Marissa Kasdan headshot
Marissa Kasdan

According to the Population Reference Bureau, recent declines in marriage, increases in divorce, and reduced family size have led to decreased access to family caregivers for older adults.

As a side effect of increased divorce and remarriage, adult children are less likely to feel obligated to care for elderly stepparents or absentee parents. Traditionally, healthy spouses of seniors and their adult children have provided critical care to those who otherwise might require costly institutional care. The rising cost of both housing and medical services only amplifies this growing problem.

KTGY’s R+D Studio considered how the design principles associated with co-living developments could be adapted to provide a new approach to assisted living for seniors. Encouraging further variation in the housing options for current and future seniors, we developed Co-Care: a collaborative assisted living concept.

We began by modifying a unit and building plan we developed as a co-living solution for those looking for unique approaches to reducing housing costs (an R+D concept we call Co-Dwell), and then adjusted the units to accommodate universal design elements for seniors, and then integrated the service spaces typical to assisted living communities, as well as amenity features encouraging social interaction between residents.

Beyond the economic benefits of communal living for seniors, the health and longevity benefits are deeply compelling. In her testimony before the U.S. Senate Aging Committee, Julianne Holt-Lunstad, Ph.D., outlined the growing struggle American adults are facing with social isolation. Shifts in how individuals live and relate to one another affect more than just an individual sense of loneliness; they also have a measurable negative connotation with overall public health, particularly within the senior demographic. Lack of regular, positive social interaction can result in increased depression, reduced cognitive function and premature mortality. Additionally, social isolation can encourage other negative health habits (such as smoking or overeating), creating a cycle of negative health consequences.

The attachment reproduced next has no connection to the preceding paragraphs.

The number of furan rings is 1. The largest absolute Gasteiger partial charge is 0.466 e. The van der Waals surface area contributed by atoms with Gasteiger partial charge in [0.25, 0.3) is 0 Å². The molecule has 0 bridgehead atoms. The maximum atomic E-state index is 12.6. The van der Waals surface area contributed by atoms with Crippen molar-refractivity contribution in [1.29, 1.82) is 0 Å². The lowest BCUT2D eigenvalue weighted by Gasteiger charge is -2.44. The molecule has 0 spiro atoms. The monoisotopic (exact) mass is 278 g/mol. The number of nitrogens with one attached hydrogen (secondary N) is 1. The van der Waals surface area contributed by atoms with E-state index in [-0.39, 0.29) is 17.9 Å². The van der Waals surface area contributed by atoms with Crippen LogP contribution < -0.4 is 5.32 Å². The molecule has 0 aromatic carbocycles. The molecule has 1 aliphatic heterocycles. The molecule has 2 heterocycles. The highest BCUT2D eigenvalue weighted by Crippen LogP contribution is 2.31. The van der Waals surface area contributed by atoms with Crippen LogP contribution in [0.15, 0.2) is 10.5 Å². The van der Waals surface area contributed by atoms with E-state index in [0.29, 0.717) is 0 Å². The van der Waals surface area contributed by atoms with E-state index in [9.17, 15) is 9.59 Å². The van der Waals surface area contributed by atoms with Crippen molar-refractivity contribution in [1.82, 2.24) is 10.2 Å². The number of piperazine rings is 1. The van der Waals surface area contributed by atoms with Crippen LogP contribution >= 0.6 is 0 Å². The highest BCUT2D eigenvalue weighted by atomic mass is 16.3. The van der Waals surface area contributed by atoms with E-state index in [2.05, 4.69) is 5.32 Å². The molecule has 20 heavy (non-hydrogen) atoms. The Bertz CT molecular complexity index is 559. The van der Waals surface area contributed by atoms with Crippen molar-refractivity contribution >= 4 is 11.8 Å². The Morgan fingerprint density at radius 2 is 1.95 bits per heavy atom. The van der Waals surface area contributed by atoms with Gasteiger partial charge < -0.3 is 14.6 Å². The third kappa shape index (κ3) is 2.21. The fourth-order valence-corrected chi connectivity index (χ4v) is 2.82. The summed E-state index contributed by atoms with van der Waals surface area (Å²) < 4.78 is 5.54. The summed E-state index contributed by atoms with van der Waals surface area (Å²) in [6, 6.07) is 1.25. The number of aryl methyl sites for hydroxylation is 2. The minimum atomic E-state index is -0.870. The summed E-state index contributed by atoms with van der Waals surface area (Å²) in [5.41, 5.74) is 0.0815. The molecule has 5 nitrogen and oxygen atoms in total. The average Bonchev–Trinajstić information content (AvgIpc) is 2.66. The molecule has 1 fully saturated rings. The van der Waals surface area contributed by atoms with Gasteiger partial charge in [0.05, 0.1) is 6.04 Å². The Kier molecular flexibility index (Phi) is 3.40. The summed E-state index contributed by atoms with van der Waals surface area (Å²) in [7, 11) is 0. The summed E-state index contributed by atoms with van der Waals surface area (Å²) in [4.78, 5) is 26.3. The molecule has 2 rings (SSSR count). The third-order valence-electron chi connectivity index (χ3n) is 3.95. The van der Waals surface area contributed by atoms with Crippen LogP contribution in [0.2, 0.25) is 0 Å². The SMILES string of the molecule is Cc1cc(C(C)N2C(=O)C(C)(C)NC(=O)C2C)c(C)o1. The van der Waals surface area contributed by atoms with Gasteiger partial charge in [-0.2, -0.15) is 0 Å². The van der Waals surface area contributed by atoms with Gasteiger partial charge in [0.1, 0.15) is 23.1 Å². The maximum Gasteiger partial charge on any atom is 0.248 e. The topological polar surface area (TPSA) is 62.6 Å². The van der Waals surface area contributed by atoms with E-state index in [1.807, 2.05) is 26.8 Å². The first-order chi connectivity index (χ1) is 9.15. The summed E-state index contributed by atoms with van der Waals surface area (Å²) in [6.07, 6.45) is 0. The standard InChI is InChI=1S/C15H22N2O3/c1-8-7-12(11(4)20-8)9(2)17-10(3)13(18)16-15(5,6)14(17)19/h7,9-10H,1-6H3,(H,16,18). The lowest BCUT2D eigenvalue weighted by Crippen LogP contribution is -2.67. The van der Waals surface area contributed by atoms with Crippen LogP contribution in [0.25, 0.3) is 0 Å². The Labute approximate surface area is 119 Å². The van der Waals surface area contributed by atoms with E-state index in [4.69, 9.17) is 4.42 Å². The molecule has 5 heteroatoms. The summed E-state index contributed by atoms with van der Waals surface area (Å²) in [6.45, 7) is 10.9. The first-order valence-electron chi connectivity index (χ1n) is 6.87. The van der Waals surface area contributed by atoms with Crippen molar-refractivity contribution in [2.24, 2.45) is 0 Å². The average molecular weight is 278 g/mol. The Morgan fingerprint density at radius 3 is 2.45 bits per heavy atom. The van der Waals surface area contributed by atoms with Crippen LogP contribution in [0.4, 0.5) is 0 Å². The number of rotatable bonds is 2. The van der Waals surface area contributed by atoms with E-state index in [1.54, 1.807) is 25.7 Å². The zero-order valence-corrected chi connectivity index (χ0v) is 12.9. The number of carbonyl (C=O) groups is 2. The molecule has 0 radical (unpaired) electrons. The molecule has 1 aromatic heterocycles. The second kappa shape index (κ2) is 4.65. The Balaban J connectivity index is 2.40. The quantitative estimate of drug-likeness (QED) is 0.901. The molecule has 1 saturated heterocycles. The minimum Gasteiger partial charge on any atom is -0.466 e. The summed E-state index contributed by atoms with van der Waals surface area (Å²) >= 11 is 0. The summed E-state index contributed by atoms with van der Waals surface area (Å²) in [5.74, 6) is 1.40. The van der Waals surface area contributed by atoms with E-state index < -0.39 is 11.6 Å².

KTGY’s Co-Care concept proposes a socially stimulating housing option for seniors needing an extra level of care. Each Co-Care unit includes two sleeping wings, with a private entry accessing two bedrooms and a bathroom. Between each sleeping wing, sliding doors open to a small, shared living and kitchen area. Each four-bedroom unit is intended to house four single adults, two couples or a combination of two singles and a couple. By encouraging four residents to a unit, small, family-like entities are created, integrating resident interaction and support by design.

With modern medical advancements, today’s older adults are living healthier and more vibrant lives through their retirement years. But as life situations change, and a growing number of seniors chose to remain living on their own, they may become susceptible to the negative impacts of social isolation. Carefully curated communities designed to encourage collaborative lifestyles, such as the Co-Care concept, could provide another senior housing option that not only will offer the services and care they need, but also significant health and social benefits beyond what they realize are even possible.

KTGY’s R+D concept, Co-Care, proposes an assisted living community designed to promote social connectedness by design through orientation of unit entries and common gathering spaces around a central courtyard with a walking path and koi pond. For more information, see